If a safe container is not in place prior to ingesting a psychedelic, it is still possible to create it afterward. Effective harm reduction projects serve two main functions. The first is to reduce the potential harm caused by ingesting a psychedelic without a safe container; this means mitigating the potential trauma that can result from being overwhelmed by the psychedelic experience. The second is to provide an environment that supports the innate healing process present in each individual and catalyzed by the psychedelic experience.
We have all experienced trauma to varying degrees. Trauma can be defined as any event that overwhelms the central nervous system and can be experienced as physical, mental, emotional, or spiritual. From a transpersonal perspective, traumatic experiences left unprocessed become “stuck” in the mind and body of an individual, often resulting in mental and physical illness. In this model, preventing and addressing trauma through harm reduction can have long-lasting beneficial effects on the health and happiness of the people receiving those services.
Psychedelics are catalysts with the potential to assist the innate healing process by helping the individual access and process trauma that has been repressed and relegated to their subconscious. By increasing awareness of energetic, emotional, and mental processes, they can help disarm the defense mechanisms of our conscious mind. They can also help the individual see the larger context and meaning of their traumatic experiences, leading to understanding and integration.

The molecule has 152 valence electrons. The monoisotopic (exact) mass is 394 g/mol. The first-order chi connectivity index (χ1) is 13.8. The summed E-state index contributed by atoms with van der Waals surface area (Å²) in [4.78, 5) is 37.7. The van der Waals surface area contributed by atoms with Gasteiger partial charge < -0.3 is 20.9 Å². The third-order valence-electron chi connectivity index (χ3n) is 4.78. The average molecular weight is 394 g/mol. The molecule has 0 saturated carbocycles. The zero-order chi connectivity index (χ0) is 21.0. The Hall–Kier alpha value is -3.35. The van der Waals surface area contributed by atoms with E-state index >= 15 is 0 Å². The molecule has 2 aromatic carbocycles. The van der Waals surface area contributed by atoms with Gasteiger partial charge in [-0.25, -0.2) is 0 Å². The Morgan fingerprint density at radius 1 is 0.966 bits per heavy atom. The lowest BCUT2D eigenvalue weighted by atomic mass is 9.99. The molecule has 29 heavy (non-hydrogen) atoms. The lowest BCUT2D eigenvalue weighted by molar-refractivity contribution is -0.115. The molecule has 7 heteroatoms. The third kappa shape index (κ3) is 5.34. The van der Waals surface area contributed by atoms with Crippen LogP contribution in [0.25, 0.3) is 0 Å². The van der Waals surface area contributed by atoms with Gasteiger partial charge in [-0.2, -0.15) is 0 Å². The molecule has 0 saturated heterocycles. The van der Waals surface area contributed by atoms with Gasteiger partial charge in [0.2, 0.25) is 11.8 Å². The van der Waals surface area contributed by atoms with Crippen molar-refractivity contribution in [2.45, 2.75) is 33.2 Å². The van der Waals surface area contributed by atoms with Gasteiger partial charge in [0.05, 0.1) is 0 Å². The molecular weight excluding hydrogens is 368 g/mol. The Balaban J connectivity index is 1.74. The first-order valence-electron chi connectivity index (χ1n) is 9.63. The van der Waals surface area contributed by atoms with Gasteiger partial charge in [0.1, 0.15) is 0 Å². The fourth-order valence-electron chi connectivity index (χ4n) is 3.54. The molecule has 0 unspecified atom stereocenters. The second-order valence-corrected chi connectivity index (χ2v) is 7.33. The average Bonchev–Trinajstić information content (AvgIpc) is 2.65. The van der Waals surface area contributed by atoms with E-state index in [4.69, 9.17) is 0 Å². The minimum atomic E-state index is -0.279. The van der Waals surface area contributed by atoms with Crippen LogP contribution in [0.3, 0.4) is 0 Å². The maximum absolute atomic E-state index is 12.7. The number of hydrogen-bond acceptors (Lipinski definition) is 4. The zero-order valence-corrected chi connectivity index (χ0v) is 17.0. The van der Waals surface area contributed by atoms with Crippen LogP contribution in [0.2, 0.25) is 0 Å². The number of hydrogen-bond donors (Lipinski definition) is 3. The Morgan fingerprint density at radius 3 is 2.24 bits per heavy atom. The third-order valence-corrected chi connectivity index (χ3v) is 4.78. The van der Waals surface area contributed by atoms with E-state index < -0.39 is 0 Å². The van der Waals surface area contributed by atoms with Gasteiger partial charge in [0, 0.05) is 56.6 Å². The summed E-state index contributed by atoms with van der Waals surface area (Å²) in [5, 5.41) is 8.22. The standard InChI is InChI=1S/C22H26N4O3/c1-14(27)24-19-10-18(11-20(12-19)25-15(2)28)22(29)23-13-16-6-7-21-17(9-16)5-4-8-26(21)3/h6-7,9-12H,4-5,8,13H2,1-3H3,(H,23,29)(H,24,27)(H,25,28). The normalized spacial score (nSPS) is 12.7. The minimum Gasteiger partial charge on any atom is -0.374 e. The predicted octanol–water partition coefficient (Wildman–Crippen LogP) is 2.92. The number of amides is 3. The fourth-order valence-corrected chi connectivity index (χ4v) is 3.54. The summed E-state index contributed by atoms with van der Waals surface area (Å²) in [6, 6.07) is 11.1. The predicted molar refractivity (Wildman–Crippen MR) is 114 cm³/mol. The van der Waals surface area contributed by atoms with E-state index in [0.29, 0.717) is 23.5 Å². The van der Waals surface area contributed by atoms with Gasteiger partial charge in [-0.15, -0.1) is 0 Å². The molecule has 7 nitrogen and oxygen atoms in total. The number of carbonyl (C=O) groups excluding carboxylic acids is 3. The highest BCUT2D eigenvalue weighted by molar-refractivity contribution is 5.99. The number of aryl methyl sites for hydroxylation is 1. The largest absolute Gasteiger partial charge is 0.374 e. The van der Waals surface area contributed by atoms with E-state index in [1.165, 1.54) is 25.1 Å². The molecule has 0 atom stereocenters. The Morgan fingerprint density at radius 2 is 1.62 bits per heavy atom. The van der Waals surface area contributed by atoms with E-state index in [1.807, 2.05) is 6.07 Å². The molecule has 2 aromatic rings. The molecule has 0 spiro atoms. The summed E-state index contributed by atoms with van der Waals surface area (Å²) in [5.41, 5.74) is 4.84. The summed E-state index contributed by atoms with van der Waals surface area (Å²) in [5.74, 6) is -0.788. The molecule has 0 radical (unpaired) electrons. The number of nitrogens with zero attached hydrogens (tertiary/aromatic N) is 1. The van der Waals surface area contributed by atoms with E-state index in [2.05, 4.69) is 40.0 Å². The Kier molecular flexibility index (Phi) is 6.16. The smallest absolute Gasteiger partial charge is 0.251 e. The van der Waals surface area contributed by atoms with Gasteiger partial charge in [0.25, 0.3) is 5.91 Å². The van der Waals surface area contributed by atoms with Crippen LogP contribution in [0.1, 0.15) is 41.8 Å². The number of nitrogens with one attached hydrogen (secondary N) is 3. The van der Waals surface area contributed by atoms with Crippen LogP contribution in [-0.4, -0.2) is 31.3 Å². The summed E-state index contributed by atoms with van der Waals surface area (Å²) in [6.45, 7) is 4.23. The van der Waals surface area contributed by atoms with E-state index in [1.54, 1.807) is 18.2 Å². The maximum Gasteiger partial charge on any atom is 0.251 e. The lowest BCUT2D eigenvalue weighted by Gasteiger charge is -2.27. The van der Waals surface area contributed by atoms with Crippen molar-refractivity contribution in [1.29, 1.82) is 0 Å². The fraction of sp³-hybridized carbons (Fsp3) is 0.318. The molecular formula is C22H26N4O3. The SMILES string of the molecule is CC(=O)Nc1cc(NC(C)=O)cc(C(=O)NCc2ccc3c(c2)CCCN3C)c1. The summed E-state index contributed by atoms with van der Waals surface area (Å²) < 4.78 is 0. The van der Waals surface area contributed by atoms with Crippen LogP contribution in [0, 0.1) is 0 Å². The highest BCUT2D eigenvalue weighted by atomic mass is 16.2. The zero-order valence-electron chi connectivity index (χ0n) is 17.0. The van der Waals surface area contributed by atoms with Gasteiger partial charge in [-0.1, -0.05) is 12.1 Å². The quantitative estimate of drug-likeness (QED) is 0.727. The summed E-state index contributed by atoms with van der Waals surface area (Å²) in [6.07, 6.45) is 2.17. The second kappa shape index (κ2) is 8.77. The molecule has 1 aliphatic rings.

When it comes to effectively preventing and working with trauma, psychotherapy and psychedelic harm reduction deeply inform one another. The Zendo volunteer team is comprised of many individuals with backgrounds and career aspirations in the mental health field, bringing together people with diverse experiences to apply their knowledge to helping people having difficult experiences. Psychedelic researchers, therapists, and students can benefit from the unique knowledge gained by the in situ experiences of The Zendo Project and similar harm reduction programs. I encourage all those interested in getting more involved in the Zendo Project to contact us at